Rodin Museum Philadelphia

French architects, Paul Cret and Jacques Greber, designed the Rodin Museum, located at Benjamin Franklin Parkway at 22nd Street. It houses the largest collection of Rodin’s works, from 1840 — 1917, outside the Musee Rodin in Paris. The collection of bronze and plaster castings, drawings, prints, letter, and books was gathered in a very short time to be given as a gift to the city of Philadelphia by Jules Mastbaum, movie tycoon and philanthropist. Three years after Mastbaum’s death, his widow honored his wishes, and the Museum was officially inaugurated in November 1929.

Rodin’s works, often compared with the genius of Michelangelo, are remembered for their controversial, yet powerful artistic expression in figurative sculpture. His 124 sculptures reflect the movement of men and women in the light and shadow of natural settings. Many of his works such as Andromeda and Bacchus were inspired by his obsession with Greek and Roman mythology, the Bible, and Dante. His imagination combines intensity with inner emotions in sand and lost wax casting techniques. Casting involves replicating the original sculpture of clay or wax in plaster, which is then shellacked, supported with a frame, and covered or partially buried in sand. Once the plaster shell is removed, a core is left around which the melted bronze is poured. Once solidified, the core and sand are removed and the sculpture receives a coating of chemicals in the complex procedure of patination. Since patination may suffer deterioration or changes in color over time and with excess moisture, Rodin’s writings are often consulted for his recognized expertise in this area of sculpting.

Standing in the courtyard entrance of the Museum is the artist’s famous sculpture, The Thinker, created in 1880-1882. In 1880, Rodin began The Gates of Hell, which served as an entrance way for a short time. Although he spent years on the project, the 21’ high bronze casting of over 100 animal and human figures was left unfinished at the time of his death in 1917. Other rooms in the Museum feature Eternal Springtime, which speaks of human love, a sculpture of the heroic Burghers of Calais, and a separate room devoted to the French novelist Balzac, perhaps Rodin’s most frequent model. In addition, there are monuments to the French writer Victor Hugo and the British painter Alphonse Legros. Statues of the Minotaur, the Sorceress, the Poet and Love, and the Sirens, as well as photographs by Edward Steichen of Rodin at work, complete this impressive collection.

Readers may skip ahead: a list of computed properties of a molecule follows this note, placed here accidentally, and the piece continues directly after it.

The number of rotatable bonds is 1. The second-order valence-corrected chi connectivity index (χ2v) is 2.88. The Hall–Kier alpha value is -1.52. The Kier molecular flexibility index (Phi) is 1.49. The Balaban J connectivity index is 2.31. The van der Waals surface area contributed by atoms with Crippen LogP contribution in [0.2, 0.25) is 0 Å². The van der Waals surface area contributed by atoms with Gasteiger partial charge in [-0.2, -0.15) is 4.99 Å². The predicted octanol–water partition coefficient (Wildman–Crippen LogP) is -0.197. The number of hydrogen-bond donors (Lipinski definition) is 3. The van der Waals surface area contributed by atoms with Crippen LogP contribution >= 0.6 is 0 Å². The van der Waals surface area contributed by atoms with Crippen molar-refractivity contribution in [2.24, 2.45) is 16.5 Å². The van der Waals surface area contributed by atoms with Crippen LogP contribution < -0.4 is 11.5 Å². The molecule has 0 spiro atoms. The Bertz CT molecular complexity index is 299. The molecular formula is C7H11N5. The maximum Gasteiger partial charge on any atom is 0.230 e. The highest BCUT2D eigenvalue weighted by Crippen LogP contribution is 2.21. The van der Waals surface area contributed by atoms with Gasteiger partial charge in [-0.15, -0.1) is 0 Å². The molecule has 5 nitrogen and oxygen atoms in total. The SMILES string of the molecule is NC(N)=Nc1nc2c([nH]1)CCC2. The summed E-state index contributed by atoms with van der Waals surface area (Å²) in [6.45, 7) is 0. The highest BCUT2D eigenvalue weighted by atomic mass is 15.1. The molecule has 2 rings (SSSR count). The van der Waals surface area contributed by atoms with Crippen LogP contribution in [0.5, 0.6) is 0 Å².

The Museum also features the Sketchbook, an album created by Rodin around 1860 before his first great masterpiece in 1864, The Mask of the Man with the Broken Nose. The Sketchbook includes drawings of animals, street scenes, and landscapes, which were typical of a 19th century French art student. History reveals that Rodin began his education at the age of 14 at the Special Imperial School of Drawing and Mathematics, then known as the Petite Ecole. To further his education, he often visited the Louvre and studied at the Gobelins Tapestry Works, where he learned to draw from live models. The Sketchbook reveals another side of Rodin seen in the less formal, spontaneous sketches of wild animals in Menagerie of the Jardin des Plantes and horses in the market on the Boulevard Saint-Marcel. The Sketchbook, developed for the 75th anniversary of the Museum in 2004-2005, can be viewed in a kiosk at the main entrance of the Museum.

Over 60,000 people visit the Museum and the Gardens surrounding it each year to experience and reflect upon the beauty of Rodin’s unique interpretation of art and nature.

Hours: Tuesday — Sunday, 10:00 a.m. to 5:00 p.m. Closed Mondays & holidays.
Admission: $3.00 donation suggested.
Tours: Free to the public, 1:00 p.m., Tuesday, Thursday, & Sunday, and the 1st and 3rd Saturdays of the month.
(Handicap accessible and assistance available.)

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